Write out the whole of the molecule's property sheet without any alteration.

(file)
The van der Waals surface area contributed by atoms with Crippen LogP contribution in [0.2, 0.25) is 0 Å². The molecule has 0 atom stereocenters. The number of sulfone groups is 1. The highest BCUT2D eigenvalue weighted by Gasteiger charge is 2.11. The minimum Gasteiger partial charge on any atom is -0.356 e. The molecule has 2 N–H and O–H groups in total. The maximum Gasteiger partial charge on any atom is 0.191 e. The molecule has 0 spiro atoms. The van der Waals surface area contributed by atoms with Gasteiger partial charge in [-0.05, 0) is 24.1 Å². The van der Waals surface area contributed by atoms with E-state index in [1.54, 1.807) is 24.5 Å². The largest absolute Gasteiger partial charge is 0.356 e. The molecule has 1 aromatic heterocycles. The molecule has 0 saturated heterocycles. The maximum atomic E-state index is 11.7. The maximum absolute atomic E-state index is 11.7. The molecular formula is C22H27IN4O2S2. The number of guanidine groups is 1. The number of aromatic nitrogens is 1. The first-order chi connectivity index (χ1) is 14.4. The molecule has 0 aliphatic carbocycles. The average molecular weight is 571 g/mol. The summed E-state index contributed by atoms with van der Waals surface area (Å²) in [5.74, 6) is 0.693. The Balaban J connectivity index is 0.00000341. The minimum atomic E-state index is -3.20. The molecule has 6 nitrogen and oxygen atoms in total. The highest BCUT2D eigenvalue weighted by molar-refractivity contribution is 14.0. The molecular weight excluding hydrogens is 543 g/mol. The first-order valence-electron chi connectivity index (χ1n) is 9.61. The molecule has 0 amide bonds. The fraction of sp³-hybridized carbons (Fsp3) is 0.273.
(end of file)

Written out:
The van der Waals surface area contributed by atoms with Crippen LogP contribution in [0.2, 0.25) is 0 Å². The molecule has 0 atom stereocenters. The number of sulfone groups is 1. The highest BCUT2D eigenvalue weighted by Gasteiger charge is 2.11. The minimum Gasteiger partial charge on any atom is -0.356 e. The molecule has 2 N–H and O–H groups in total. The maximum Gasteiger partial charge on any atom is 0.191 e. The molecule has 0 spiro atoms. The van der Waals surface area contributed by atoms with Gasteiger partial charge in [-0.05, 0) is 24.1 Å². The van der Waals surface area contributed by atoms with E-state index in [1.54, 1.807) is 24.5 Å². The largest absolute Gasteiger partial charge is 0.356 e. The molecule has 1 aromatic heterocycles. The molecule has 0 saturated heterocycles. The maximum atomic E-state index is 11.7. The maximum absolute atomic E-state index is 11.7. The molecular formula is C22H27IN4O2S2. The number of guanidine groups is 1. The number of aromatic nitrogens is 1. The first-order chi connectivity index (χ1) is 14.4. The molecule has 0 aliphatic carbocycles. The average molecular weight is 571 g/mol. The summed E-state index contributed by atoms with van der Waals surface area (Å²) in [5.74, 6) is 0.693. The Balaban J connectivity index is 0.00000341. The minimum atomic E-state index is -3.20. The molecule has 6 nitrogen and oxygen atoms in total. The highest BCUT2D eigenvalue weighted by molar-refractivity contribution is 14.0. The molecular weight excluding hydrogens is 543 g/mol. The first-order valence-electron chi connectivity index (χ1n) is 9.61. The molecule has 0 amide bonds. The fraction of sp³-hybridized carbons (Fsp3) is 0.273.